The lives of most farm animals in Canada



Most egg-laying hens are kept in small, cramped battery cages where they are cannot stretch their wings, walk around or perch. Each bird has less space than a sheet of notebook paper. They lose feathers and their skin is damaged from rubbing against the cage and other hens.



Chickens that are raised for meat (broiler chickens) are raised in groups of 5,000 to 65,000 birds in large sheds. The lights are kept low so the birds are not too active. They are bred to grow quickly — so quickly that their legs cannot hold their weight.

These chickens never go outside. Their lives may be the worst of all the farm animals.


Mother pigs are kept in "sow stalls" while they are waiting for their piglets to be born. The sow stalls are so small that the pigs cannot move forward or backward or even stand normally. After the babies are born, the mother moves to a different kind of stall called a farrowing crate while the baby piglets feed. The farrowing crate is also very small, with only enough room for the mother to lie in one position. Then she goes back to the sow stall again to wait for her next litter of piglets to be born. And that’s how she lives her entire life.

Like the chickens, she never goes outside. She never feels grass under her feet or the sun on her back.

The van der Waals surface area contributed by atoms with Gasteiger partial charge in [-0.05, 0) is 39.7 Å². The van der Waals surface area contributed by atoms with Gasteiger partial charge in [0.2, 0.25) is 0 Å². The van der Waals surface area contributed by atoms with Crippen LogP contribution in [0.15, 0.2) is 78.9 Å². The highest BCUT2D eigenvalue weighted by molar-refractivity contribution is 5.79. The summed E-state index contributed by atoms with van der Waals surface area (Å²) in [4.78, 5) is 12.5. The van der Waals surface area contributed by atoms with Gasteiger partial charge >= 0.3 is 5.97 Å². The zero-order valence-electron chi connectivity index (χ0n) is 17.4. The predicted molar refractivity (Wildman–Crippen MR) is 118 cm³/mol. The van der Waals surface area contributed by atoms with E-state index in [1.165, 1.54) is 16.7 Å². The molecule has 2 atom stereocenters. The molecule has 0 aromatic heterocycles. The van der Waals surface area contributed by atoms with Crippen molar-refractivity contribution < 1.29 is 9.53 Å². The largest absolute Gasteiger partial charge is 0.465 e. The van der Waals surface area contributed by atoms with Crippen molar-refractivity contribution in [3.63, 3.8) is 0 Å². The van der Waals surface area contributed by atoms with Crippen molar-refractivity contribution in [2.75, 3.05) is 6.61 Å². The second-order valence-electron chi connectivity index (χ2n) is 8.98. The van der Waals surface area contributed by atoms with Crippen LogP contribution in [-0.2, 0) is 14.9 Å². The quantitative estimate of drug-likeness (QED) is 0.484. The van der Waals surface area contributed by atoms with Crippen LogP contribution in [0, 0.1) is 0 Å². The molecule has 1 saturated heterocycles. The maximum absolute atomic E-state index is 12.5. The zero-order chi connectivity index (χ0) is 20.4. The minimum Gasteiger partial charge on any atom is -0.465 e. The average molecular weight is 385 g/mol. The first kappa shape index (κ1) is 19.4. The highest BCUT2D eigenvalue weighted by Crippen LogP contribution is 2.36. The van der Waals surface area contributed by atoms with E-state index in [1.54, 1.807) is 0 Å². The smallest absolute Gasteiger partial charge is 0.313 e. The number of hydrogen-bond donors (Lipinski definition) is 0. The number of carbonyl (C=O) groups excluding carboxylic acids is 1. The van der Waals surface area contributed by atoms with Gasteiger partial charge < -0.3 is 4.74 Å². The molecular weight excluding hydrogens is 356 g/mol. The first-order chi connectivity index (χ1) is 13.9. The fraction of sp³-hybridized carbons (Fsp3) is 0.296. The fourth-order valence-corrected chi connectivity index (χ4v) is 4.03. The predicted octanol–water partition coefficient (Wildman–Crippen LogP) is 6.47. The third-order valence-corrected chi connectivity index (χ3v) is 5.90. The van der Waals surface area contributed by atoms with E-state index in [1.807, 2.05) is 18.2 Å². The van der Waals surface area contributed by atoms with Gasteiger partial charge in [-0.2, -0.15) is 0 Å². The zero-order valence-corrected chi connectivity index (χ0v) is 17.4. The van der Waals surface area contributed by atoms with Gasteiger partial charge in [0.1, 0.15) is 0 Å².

Dairy Cows produce milk for their calves, just like human moms produce milk for their babies. But calves are taken away from their moms when they are still babies, so their mom's milk can be used for people. The calves are sent to live in hutches (see the picture on the right.) When the mother cow cannot find her baby, she will constantly moo, trying to call her calf. She will do this for weeks. Some cows will even jump fences to find their babies. The female (girl) calves, will grow up to live the same life as their moms, producing milk for their calves, which will all be taken away from them. The male (boy) calves, will all be killed for their meat (veal).

See the story of one lucky cow mom who went to a sanctuary and was reunited with her baby.

Sheep and Lambs

Sheep and lambs are raised for meat, milk and wool. As with dairy cows, lambs can be removed from their mothers just a few hours after they are born. And instead of drinking their mom’s milk, they’re fed a replacement for milk. Lambs that are raised for food stay with their mothers for two months, and are slaughtered before they are six months old. Sheep are scared easily, and any rough handling can be very stressful for them.


Like chickens, turkeys live in cramped barns with thousands of other birds, often with no natural light. Turkeys also are bred to grow very quickly. That means that as the birds get bigger, they have less and less space in the barn—each bird has less than two square feet of space in the barn. Because they’re crowded, they fight and injure each other, and many lose feathers.